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Glenbow Ranch Provincial Park participating in City Nature Challenge

“Every park user is a valuable scientist and together we can document the wildlife in and around the city."

Glenbow Ranch Provincial Park in west Rocky View County is engaging in a citizen science project designed to collect data on the unique flora and fauna that call the park home.

The City Nature Challenge runs from April 30 to May 3. During the challenge, people are encouraged to take photos of all the animals and plants they encounter while visiting Glenbow Ranch Provincial Park, according to Jenna SzuchPublic, the program and visitor services coordinator for the Glenbow Ranch Park Foundation.

“We’re really excited to be a part of the challenge and we hope to get a lot of observations that weekend,” Szuch said.

Participants will be able to upload photos they take during the event to the 2021 iNaturalist Project app or until May 9.

Once the photos are uploaded, they are used for education and conservation, according to Szuch

“It’s quite difficult to protect the animals without knowing what’s there,” she said. “The iNaturalist app and City Nature Challenge is fantastic for tracking invasive species, or locating species at risk.”

The City Nature Challenge includes 325 cities across the globe. Cochrane, Calgary, Okotoks, Airdrie and Chestermere are included in the City Nature Challenge Calgary area.

The event is the perfect event for nature lovers because it has a positive impact on the park and makes a difference in conservation, according to Szuch. The data gained during the challenge will be used by scientists to better understand the ecosystem of the area.

“The observations that you submit are having a positive impact,” she said.

The Glenbow Ranch Park Foundation is a non-profit organization dedicated to protecting and preserving the provincial park. The foundation's stewardship is done through education, collaboration and engagement – factors Szuch said are embodied in the City Nature Challenge.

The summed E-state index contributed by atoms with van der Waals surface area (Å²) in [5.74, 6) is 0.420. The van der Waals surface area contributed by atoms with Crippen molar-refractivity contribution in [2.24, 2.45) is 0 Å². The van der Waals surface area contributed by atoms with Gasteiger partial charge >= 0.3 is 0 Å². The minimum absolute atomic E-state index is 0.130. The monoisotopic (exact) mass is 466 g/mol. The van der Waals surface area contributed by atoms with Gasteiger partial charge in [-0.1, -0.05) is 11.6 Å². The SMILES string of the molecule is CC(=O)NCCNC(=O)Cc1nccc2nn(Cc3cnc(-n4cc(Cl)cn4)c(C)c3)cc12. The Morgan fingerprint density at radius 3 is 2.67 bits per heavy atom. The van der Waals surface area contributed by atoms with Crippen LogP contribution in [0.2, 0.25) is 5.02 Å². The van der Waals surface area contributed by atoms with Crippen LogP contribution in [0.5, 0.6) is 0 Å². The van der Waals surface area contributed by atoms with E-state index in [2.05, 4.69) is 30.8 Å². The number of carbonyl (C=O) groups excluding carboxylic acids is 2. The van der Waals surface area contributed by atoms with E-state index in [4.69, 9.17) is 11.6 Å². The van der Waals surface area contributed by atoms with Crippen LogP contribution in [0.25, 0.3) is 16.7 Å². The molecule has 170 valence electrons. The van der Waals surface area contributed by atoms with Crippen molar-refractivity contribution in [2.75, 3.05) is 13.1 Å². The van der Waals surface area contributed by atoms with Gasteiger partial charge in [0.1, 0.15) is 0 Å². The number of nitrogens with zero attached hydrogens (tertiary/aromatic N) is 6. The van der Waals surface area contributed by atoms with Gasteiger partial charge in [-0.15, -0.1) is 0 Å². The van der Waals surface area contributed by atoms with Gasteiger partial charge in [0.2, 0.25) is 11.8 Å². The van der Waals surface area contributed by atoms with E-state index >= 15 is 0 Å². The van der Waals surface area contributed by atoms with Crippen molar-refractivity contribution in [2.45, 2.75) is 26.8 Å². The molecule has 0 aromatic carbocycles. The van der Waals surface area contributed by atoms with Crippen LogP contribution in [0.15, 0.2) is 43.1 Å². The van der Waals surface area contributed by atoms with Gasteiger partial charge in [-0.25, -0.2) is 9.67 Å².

Staff and volunteers will be on hand during the event to feature fun facts about the animals and plants who call the provincial park home, answer any questions and encourage guests to participate in the challenge.

“Whatever you can find, any plant, any animal, we’re encouraging people to take a picture,” Szuch said. “There’s really no wrong picture.”

The citizen science project is designed to showcase and explore the biodiversity found in the Calgary region.

“Every park user is a valuable scientist and together we can document the wildlife in and around the city,” Szuch said.

For those participating in the City Nature Challenge, Szuch recommends taking the time to slow down and look around to appreciate nature while exploring the  sprawling park.

“It’s quite remarkable what you see if you stand still in Glenbow or take a seat somewhere. You will be surprised at all the birds and the bugs that are back and the deer,” Szuch said. “It’s a wonderful place.”

Right now is an exciting time because participants may be able to snap a picture of the Mountain Bluebird. The vivid blue-coloured birds typically visit the ranch in March, but this year they are just starting to arrive.

“It’s quite a treat if you see 50 or a hundred of them together,” Szuch said.

For more information on the City Nature Challenge visit


Chelsea Kemp

About the Author: Chelsea Kemp

Chelsea Kemp joined the Cochrane Eagle in 2020 as editor, bringing with her experience as a reporter and photojournalist. She writes about politics, health care, arts and entertainment and Indigenous stories.
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